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Written by Mark Evilsizor
From his column Church Tech

Nate Evilsizor serves as DJ for his sister’s wedding.

My daughter was married this spring! It was truly wonderful. The pastor who married them has known my daughter since she was three, and her homily drew from our shared lives together. Neighbors, decades-long church friends and family gave marriage advice as part of the ceremony, as well. It was rich! And then there was the party—an eruption of music, dancing, laughter and shared stories.

To stay within our modest budget, we all chipped in to craft elements of the wedding. Our neighbor made the bridal bouquet, and, while my ice sculpting did not turn out well (It really was a swan!), my son and I did a bang up job with the reception DJ work.

The reception was in a barn that could hold around 100 people. To save costs, I took my home stereo and floor-standing speakers to the barn for a test. They filled the space well, but we had no way to talk to the room—to introduce the wedding party, speechify, and cajole the crowd to the dance floor for the required Chicken Dance (I think this must be a clause in the wedding certificate).

I found I could connect a microphone to my amp with a certain adapter, but the volume level required would be wildly different from that of our music source. I envisioned my son cranking it up to use the microphone, then neglecting to turn it down before blasting “Y-M-C-A!” Not good. Also, with that setup we would have to switch from music to microphone without the ability to blend them. To do it right, we needed a mixer.

I envisioned my son cranking it up to use the microphone, then neglecting to turn it down before
blasting ‘Y-M-C-A!’

The job of a mixer is to connect multiple sound inputs of varying tone and volume, while allowing adjustments to be made so that the combined audio output is balanced and pleasing.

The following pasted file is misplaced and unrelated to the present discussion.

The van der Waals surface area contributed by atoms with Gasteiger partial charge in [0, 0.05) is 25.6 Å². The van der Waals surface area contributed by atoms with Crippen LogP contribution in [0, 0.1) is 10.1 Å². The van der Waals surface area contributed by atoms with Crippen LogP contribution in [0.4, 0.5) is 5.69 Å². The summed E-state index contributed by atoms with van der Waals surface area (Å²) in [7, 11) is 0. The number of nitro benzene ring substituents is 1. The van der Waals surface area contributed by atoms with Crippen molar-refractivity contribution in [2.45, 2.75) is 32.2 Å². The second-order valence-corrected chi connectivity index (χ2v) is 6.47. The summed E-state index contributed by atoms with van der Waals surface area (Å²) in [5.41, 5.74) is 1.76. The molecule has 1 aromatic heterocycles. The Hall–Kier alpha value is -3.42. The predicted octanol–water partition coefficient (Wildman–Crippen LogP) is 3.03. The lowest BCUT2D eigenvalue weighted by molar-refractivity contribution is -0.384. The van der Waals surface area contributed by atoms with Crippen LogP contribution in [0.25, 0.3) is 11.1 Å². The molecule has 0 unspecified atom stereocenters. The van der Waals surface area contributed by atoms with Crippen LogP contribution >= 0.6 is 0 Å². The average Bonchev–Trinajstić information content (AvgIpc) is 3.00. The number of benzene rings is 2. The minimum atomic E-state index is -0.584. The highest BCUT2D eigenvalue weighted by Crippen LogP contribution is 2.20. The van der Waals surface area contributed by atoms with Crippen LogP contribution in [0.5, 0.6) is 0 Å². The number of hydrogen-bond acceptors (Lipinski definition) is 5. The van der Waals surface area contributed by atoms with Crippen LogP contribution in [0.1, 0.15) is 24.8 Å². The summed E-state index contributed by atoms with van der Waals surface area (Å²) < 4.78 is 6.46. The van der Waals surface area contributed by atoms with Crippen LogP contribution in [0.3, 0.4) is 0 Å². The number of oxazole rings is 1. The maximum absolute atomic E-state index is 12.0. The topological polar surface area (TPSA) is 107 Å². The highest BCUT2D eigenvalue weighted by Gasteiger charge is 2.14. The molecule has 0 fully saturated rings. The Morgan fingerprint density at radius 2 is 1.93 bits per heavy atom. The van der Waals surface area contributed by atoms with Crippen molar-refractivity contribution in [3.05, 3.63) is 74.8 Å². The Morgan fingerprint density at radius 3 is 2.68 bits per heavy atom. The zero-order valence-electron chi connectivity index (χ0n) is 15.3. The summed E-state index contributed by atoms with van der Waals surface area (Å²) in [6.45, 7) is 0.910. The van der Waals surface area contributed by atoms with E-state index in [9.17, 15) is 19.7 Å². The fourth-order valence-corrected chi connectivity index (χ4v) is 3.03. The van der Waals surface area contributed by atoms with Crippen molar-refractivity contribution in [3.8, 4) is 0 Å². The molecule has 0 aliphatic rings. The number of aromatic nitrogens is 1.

I began to think of the huge sound board at our church with its bewildering/enticing quantity of knobs, sliders and buttons. As I began researching the problem, I found there are several great options for around $60 to $80. I determined I wanted one with great audio quality (no pops, fuzz, or background hum), four inputs, and tone adjusters for treble, bass, and mid-range. Mackie and Behringer both have quality devices that met my requirements.

Next, we needed a microphone. These vary widely in types and cost. There are two main types—condenser and dynamic. Condenser microphones require power, which the mixers I was looking at could supply. But for a situation like mine, a dynamic microphone is most commonly used. Another key characteristic of microphones is the shape of the space in they detect sound. The most common options are cardioid and omnidirectional. As the name suggests, omnidirectional mics pick up sound from every direction. However, a cardioid is more focused on the space directly behind the microphone. Since we were using the mic for a single user (my son the DJ), we went with cardioid. I found a Behringer microphone that sounds great, feels well made, and comes in a cool case that conjures visions of a concert tour. Best of all, it only costs $20.

Our other audio sources would be for music. My daughter and her fiancé used Spotify to build a playlist in the months ahead of the wedding, and my son joined in the collaboration from his phone. We wanted to be able to smoothly switch between songs, so we decided to use two phones as music sources. Since the barn was beyond the realm of cell phone coverage, we decided to download the music onto them rather than stream it. This also gave us a backup in case one source failed. Additionally, we brought along a two-device, extended phone battery in case we ran out of juice.

Lastly, we needed cables to connect everything. I laid out my equipment so I could see what I needed, and then detailed the necessary cables:

  • Microphone to mixer – XLR to ¼ inch plug,
  • iPhone to mixer – Mini-stereo to two ¼ inch plugs,
  • iPhone 2 to mixer – Mini-stereo to two ¼ inch plugs, and
  • Mixer to home stereo tape input – dual RCA to dual RCA plugs.

To get comfortable with the gear, we set all this up in our living room and enjoyed some spontaneous karaoke sessions. (You can never sing “Tie a Yellow Ribbon” too many times, can you?) My kids advised me to keep my day job.

The rest was cake, literally. We took it to the barn and set it up, and my son did a great job keeping the music flowing and feet tapping.

Oh, yeah—the wedding was nice, also.

That’s our experience. It wasn’t too complicated, it was cheap, and we had fun doing it ourselves. So, if you find yourself needing music for a special occasion, think about doing it yourself.

Mark Evilsizor has worked in Information Technology for more than 20 years. He currently serves as head of IT for the Linda Hall Library in Kansas City, Mo. Views and opinions expressed are strictly his own.

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